Raynaud’s (‘Ray-nose’) is an oversensitivity of the small blood vessels to changes in temperature which affects the extremities, particularly the fingers and toes. Symptoms The fingers and/or toes may turn white (indicating restricted blood flow), red (indicating return of blood flow), purple and blue (blood vessel reaction) in response to cold or when the individual is under stress. The extremities may feel deathly cold, and the condition can be acutely painful, or you may just feel some numbness and tingling and find it a little trickier to button up your coat. The symptoms vary widely from person to person.
In very severe cases, necrosis (gangrene) can occur. This is uncommon, and certainly in the cases that I have seen the patient is much less interested in their multicoloured fingers and toes than I am! It is a common condition, estimated to affect up to 10 million people in the UK alone. Two Subtypes Primary Raynaud’s is more common and less serious. Secondary Raynaud’s tends to be related to a concurrent autoimmune disease such as Scleroderma or Lupus, and is more serious.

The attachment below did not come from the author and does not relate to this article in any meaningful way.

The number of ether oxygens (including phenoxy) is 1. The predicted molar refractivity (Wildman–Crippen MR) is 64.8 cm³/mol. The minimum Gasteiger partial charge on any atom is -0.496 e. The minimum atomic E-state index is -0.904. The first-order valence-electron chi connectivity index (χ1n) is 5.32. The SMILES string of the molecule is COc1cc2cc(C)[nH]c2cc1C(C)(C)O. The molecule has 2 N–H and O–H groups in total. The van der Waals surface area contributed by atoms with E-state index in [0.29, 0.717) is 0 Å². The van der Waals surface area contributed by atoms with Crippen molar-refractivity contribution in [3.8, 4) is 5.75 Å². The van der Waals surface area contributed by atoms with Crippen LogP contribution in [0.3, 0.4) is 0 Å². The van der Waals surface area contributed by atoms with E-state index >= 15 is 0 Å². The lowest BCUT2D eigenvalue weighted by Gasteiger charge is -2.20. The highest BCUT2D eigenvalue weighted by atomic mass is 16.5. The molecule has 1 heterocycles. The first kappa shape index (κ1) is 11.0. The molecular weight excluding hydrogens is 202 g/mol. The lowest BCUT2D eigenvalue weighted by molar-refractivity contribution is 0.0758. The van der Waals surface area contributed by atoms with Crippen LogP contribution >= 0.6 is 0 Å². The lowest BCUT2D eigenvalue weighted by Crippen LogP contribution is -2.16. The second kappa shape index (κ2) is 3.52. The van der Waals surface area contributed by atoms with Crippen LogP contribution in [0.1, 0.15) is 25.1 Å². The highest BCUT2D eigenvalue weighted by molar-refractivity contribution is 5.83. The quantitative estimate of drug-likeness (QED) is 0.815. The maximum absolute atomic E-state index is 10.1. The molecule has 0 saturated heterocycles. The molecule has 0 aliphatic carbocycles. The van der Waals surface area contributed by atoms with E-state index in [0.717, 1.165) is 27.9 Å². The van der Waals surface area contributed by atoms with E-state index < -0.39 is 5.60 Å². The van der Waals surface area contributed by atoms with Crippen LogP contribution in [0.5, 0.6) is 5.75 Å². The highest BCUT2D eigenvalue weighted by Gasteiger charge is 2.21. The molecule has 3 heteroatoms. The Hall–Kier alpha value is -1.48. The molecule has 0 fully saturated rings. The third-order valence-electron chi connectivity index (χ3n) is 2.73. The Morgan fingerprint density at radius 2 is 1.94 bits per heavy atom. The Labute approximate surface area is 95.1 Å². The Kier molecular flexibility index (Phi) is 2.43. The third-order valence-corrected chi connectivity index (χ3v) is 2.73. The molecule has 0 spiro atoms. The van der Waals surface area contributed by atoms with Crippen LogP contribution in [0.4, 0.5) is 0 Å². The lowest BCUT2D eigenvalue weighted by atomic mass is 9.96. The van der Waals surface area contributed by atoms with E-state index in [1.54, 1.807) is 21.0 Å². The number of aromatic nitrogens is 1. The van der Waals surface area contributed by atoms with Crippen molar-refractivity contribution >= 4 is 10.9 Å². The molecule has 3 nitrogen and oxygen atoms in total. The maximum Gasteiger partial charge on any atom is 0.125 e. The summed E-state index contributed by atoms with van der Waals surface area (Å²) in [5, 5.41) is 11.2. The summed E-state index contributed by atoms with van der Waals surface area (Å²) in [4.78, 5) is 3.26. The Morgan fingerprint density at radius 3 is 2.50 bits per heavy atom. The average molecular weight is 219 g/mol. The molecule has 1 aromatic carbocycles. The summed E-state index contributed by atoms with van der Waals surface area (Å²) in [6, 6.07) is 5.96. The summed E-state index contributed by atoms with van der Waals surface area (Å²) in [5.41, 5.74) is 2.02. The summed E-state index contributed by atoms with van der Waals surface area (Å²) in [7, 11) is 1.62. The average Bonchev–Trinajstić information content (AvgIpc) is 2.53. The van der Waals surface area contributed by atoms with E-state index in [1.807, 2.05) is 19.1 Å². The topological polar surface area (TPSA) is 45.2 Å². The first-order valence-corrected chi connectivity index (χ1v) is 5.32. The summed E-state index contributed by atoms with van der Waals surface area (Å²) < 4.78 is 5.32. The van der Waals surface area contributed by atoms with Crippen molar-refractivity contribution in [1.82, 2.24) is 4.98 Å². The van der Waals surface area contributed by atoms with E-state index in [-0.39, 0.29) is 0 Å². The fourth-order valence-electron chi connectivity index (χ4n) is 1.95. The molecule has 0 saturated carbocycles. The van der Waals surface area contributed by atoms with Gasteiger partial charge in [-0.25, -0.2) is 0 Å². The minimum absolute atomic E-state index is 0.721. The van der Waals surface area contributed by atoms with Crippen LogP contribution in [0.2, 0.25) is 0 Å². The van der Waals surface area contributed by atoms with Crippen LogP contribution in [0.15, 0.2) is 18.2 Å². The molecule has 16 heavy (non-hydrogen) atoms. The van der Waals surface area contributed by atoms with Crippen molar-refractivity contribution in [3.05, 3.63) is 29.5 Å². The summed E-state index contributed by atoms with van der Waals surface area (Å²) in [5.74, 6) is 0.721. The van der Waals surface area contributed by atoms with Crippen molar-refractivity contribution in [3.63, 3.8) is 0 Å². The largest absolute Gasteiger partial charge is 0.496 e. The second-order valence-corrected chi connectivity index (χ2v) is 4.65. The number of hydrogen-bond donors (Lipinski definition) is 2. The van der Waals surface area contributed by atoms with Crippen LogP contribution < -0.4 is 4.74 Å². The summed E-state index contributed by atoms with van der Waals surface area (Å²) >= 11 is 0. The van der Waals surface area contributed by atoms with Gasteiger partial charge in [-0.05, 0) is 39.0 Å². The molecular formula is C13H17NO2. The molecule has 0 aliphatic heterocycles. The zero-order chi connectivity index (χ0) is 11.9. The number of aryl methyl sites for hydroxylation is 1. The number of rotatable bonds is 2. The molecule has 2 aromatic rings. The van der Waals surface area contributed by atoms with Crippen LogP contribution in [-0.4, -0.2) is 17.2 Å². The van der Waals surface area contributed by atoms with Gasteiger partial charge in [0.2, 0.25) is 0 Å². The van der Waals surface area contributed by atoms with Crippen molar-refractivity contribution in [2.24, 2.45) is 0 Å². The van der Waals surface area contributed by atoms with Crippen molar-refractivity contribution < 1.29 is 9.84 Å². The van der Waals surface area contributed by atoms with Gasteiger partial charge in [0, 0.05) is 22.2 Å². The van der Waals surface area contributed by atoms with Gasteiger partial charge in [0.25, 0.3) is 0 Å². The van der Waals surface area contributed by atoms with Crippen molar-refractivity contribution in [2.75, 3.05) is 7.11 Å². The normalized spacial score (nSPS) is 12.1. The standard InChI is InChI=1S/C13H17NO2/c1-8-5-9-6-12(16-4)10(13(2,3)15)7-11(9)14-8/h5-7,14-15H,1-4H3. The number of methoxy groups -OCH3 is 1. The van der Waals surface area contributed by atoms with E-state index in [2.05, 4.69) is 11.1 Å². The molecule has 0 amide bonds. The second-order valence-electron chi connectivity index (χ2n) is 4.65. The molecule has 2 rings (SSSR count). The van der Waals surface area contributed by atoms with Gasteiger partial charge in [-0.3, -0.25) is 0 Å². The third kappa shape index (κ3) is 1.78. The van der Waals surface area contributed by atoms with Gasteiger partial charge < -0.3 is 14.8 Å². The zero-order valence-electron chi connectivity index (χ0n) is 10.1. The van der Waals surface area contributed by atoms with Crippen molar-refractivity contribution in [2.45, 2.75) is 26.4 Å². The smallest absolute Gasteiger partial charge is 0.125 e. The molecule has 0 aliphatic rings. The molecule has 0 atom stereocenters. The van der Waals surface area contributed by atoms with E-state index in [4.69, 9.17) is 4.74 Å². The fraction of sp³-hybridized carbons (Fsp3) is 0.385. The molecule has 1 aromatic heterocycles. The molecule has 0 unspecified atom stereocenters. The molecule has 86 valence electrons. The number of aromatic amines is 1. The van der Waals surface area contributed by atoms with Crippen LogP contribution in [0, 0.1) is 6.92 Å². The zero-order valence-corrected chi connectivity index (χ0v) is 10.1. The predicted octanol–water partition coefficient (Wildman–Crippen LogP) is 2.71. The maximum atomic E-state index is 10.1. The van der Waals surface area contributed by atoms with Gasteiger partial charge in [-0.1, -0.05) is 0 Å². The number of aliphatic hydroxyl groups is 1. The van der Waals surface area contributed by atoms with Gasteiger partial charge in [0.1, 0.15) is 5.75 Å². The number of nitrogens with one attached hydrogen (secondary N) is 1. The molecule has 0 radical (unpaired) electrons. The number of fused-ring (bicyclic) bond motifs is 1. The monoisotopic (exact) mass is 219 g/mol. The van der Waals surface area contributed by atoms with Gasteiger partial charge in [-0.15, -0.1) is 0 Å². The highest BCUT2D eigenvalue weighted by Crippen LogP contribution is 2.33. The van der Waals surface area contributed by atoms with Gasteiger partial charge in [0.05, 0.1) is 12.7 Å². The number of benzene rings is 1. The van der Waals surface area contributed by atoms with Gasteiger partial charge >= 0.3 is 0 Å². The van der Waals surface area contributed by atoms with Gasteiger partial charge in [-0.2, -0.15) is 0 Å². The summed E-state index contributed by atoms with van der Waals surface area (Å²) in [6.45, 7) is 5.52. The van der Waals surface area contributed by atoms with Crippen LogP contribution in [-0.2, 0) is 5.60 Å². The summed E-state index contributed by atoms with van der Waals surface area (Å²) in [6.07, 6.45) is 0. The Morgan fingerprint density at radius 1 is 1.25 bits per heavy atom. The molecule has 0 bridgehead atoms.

Treatment * Endeavour to maintain a constant, warm temperature and do not expose your extremities to big changes in temperature
* Exercise regularly to improve circulation
* Nifedipine can be prescribed by your GP to dilate your blood vessels * Try to reduce stress (easier said than done! You could try an app such as Headspace; inner peace brought about by a 3-5 minute meditation practice) * Do not smoke. Smoking furs your arteries, restricting blood flow. Differential Diagnoses * CHILBLAINS - similar mechanism, but it’s not the same * GOUT - totally different symptoms and aetiology If I had a penny for every time I tell a patient “no, it’s not gout.
Trust me, you’d KNOW if it was gout”. I’ll post about this another time!
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